• Clear career pathway – often lead to well-paying jobs and can offer a clear path to a successful career 
  • Cost-effective – tend to be less expensive than traditional university degrees 
  • Earn while you learn – are a way to learn and earn simultaneously, which can help to reduce student debt 
  • Flexibility – can be tailored to the individual’s needs and can be full-time or part-time, dependent on the person’s circumstances 

The other option of course is to follow a degree apprenticeship, which gives you the opportunity to gain a paid-for degree while getting industry experience and earning a salary. Find out more here:

Case study 2: Salih

Former UTC Reading student Salih Pervaiz landed a sought after degree apprenticeship at Rolls Royce Aerospace division where he is a trainee Software Engineer.

He has this advice for those currently looking for an apprenticeship: “I did several different work experiences through school, which gave me a better idea of what companies look for, and also, what kind of thing I would be happy doing.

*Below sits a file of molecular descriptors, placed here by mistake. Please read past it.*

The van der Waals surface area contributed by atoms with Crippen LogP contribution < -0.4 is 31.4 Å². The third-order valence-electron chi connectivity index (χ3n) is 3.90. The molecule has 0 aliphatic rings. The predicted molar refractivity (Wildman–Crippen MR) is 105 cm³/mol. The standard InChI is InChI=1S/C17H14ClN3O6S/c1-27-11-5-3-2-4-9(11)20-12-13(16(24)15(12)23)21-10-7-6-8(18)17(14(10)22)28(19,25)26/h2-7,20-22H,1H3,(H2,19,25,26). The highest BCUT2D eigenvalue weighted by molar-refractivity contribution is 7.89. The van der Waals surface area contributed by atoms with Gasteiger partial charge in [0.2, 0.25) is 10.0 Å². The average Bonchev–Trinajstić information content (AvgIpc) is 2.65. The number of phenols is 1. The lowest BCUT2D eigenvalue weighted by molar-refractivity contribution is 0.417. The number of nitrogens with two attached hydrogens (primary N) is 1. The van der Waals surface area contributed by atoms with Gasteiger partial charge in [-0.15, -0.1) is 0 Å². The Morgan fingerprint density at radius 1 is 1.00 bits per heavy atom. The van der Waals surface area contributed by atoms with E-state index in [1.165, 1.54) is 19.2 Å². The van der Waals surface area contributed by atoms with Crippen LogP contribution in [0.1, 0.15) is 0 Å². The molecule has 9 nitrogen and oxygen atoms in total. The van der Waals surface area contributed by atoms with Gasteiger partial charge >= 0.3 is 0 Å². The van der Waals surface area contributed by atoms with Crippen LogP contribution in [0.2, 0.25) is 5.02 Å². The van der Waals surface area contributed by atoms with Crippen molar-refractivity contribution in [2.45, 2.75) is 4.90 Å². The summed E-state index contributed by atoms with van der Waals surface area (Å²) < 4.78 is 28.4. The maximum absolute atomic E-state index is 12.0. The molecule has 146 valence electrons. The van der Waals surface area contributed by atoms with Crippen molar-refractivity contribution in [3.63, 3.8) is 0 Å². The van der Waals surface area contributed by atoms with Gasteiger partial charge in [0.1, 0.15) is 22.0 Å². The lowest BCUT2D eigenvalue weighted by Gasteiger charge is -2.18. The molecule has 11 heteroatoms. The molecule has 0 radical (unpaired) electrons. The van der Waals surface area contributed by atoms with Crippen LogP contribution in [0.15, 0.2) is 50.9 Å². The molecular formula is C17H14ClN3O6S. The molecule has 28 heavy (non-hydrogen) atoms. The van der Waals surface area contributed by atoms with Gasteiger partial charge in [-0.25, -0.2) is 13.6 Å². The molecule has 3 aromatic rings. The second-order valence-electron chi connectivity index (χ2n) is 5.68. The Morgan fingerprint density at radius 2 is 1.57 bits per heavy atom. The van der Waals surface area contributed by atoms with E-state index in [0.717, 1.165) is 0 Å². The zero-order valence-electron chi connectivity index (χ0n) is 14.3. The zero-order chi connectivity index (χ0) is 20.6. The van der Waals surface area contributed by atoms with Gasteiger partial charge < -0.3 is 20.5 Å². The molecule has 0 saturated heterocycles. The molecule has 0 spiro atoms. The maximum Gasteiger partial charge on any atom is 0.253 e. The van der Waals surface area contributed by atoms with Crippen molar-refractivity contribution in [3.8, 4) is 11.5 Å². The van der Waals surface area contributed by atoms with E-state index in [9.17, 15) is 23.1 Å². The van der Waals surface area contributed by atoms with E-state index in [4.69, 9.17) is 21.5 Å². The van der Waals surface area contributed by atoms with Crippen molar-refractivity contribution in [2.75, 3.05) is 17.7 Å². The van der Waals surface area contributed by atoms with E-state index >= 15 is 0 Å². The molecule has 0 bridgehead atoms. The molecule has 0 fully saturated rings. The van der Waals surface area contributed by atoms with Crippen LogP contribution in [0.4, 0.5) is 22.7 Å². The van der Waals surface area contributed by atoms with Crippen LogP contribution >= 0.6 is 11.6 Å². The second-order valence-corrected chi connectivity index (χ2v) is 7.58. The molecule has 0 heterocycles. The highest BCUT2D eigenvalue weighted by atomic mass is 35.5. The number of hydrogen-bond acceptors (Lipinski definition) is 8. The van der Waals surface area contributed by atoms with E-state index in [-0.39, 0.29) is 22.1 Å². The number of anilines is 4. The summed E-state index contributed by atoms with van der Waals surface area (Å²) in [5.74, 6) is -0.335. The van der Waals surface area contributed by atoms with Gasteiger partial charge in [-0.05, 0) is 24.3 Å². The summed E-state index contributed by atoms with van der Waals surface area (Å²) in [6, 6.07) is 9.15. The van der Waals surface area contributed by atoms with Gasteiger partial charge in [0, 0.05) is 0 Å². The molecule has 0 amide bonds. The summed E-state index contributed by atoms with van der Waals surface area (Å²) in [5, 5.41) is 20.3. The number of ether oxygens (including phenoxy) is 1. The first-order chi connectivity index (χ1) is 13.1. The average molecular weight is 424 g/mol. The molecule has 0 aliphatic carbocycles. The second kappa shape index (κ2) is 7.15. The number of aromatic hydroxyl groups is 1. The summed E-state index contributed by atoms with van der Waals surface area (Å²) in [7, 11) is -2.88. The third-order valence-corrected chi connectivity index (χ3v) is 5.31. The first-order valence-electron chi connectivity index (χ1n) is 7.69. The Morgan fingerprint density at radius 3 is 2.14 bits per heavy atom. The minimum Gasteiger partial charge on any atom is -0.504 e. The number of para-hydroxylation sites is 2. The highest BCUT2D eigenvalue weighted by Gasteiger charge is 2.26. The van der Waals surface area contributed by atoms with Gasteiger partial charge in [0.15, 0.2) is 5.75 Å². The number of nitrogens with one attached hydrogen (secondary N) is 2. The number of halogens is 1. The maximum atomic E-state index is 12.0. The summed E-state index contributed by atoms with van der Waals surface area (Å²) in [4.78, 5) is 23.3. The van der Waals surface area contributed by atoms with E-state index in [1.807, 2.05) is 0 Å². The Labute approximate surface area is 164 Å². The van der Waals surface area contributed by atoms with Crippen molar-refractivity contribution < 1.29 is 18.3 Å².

“My advice is to research the kind of industry you want to go into, then research the companies themselves. By Year 13 have a prepared CV – go to your parents or teachers for feedback to improve it. Apply for lots of apprenticeships and be prepared to get rejected a lot. Practice with mock interviews. If you do muck up an interview, learn from your mistake and improve for next time. Be resilient and you’ll get there.”

Read his story here

How can I apply for an apprenticeship?

Ready to level up in your career with an apprenticeship? 🚀

Here’s how to apply:

Remember apprenticeships are real jobs with lots of applicants, so prepare for some disappointments.

There are hundreds of apprenticeships to choose from and ‘Find an apprenticeship’ is a government resource to view current vacancies. The service can also be used to save and apply for vacancies and also create alerts for new vacancies in specific sectors and locations.

Many employers advertise apprenticeship vacancies on their own website, and you can apply for them directly.

Applications and CVs

Employers usually ask for applicants to submit a cover letter and CV.

For those still considering their options, it might be worth applying for an apprenticeship at the same time as applying for university which allows time to reach a decision.